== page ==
Be an Advocate

Interior Design legislation helps establish and maintain professional standards that protect the health, safety and welfare of the general public. IIDA firmly believes that legal recognition, achieved through licensing, registration, and certification brings uniformity to the profession, defines responsibility, and encourages excellence in the Interior Design industry.
March 31, 2015

Legal Recognition of Interior Design Matters

For over 20 years IIDA has supported the legal recognition of interior designers who work in code-impacted environments.  Our members protect the lives of millions at work, home, school, in healthcare facilities, hotels, and many other public spaces everyday. Commercial interior designers must be experts in building, fire and life safety, and ADA codes that affect the health and well-being of those who occupy interior commercial spaces everyday.

As one of the first states to regulate the practice of Interior Design, Florida’s current law continues to be upheld as one of the strongest interior design laws in the United States. Interior designers in Florida are required to register in the state in order to practice in commercial interior spaces because the practice of interior design does in fact affect the health and well-being of the public, which is why Florida has maintained that interior designers should be regulated.

Legal recognition of Interior Design may meet challenges from various opponents from across the country, but as the preeminent commercial interior design association, IIDA will continue to maintain that our members distinctly affect the health and well-being of the public and should be licensed to do work in the code-impacted environment.

Currently there are challenges to interior design regulation in many states, and IIDA offers its support to members and professional colleagues for regulation. For instance, we fully support the Illinois interior design bill currently in the legislative process and agree that those working in the code-impacted environments should have a combination of education, experience, and education in order to practice.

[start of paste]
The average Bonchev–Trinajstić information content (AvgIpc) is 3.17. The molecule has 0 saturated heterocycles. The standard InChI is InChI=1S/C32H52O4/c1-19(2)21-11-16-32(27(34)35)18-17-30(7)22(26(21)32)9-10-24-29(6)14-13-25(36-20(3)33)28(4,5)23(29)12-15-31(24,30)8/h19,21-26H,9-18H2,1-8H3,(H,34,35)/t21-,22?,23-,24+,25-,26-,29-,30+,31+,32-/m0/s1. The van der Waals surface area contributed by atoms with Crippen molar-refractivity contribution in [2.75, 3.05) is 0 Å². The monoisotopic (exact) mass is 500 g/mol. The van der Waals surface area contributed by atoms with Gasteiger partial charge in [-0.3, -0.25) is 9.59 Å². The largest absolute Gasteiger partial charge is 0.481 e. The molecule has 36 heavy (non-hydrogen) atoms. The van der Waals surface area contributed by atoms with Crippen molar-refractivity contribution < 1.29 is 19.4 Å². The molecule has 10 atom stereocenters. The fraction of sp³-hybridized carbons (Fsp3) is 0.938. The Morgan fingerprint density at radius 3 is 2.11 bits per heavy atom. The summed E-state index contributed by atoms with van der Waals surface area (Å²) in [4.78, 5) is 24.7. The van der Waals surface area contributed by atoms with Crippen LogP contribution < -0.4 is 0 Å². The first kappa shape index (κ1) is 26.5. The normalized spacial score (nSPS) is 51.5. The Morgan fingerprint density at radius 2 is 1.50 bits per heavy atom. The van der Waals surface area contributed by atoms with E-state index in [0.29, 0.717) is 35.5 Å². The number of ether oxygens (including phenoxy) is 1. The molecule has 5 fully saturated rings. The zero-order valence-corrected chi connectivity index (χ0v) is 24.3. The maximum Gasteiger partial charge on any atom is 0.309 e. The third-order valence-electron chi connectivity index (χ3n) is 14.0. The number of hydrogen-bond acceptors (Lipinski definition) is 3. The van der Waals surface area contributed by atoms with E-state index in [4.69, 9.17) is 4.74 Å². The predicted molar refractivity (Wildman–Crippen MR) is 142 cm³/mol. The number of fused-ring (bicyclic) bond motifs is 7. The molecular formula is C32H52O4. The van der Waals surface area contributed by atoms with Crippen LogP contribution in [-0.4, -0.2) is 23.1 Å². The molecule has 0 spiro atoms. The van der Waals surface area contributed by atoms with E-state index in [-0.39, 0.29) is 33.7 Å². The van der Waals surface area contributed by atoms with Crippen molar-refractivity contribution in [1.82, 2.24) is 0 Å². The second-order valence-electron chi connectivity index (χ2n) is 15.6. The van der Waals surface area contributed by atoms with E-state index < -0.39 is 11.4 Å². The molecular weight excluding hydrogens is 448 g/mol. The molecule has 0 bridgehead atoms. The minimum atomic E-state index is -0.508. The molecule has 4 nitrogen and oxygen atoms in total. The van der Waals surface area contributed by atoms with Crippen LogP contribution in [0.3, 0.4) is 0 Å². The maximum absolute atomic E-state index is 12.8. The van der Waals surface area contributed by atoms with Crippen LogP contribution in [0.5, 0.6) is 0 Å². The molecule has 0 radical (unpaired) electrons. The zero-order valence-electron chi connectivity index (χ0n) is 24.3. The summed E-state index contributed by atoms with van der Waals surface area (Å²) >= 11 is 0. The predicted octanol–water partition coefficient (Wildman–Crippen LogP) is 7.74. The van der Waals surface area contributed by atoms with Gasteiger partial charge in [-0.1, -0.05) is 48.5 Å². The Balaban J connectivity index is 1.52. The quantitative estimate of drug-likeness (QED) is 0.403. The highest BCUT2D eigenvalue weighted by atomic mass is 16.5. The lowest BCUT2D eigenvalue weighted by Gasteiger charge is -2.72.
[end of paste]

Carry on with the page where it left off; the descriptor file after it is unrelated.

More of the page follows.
For further information or questions on advocacy efforts lead by IIDA, please contact the Director of Advocacy, Public Policy, and Legislative Affairs Emily Kluczynski.

IIDA Advocacy Department: Interior Design vs Interior Decorating

Learn about Interior Designers who work in Code-Impacted Environments


Interior Design Educators Council (IDEC):

The Interior Design Educators Council, Inc., is dedicated to the advancement of education and research in interior design. IDEC fosters exchange of information, improvement of educational standards and development of the body of knowledge relative to the quality of life and human performance in the interior environment. IDEC concentrates on the establishment and strengthening of lines of communication among educators, practitioners, educational institutions and other organizations concerned with interior design education.

National Council for Interior Design Qualification:

Council for Interior Design Accreditation:

Interior Designers of Canada (IDC):

American Society of Interior Designers (ASID)

Legislative Initiative in Pennsylvania


Help pass Interior Design Legislation in Pennsylvania – Support IDLCPA!

Below are a few things you can do:

Legislation in New Jersey


The State of New Jersey passed the INTERIOR DESIGNER CERTIFICATION ACT which is a Title Act for Interior Designers.  It regulates the “title” of “Certified Interior Designer” in the state of New Jersey.   The New Jersey Coalition for Interior Design Legislation (NJCIDL) is a not-for-profit organization committed to advancing the interior design profession through licensing and regulation.

Applications for Interior Design Certification

For more information about the Interior Designer Certification Act visit

Legislative Initiative in Delaware

A coalition is forming in Delaware to support legislative effort in Delaware.  Contact our VP of Advocacy if you would like to help start up the coalition.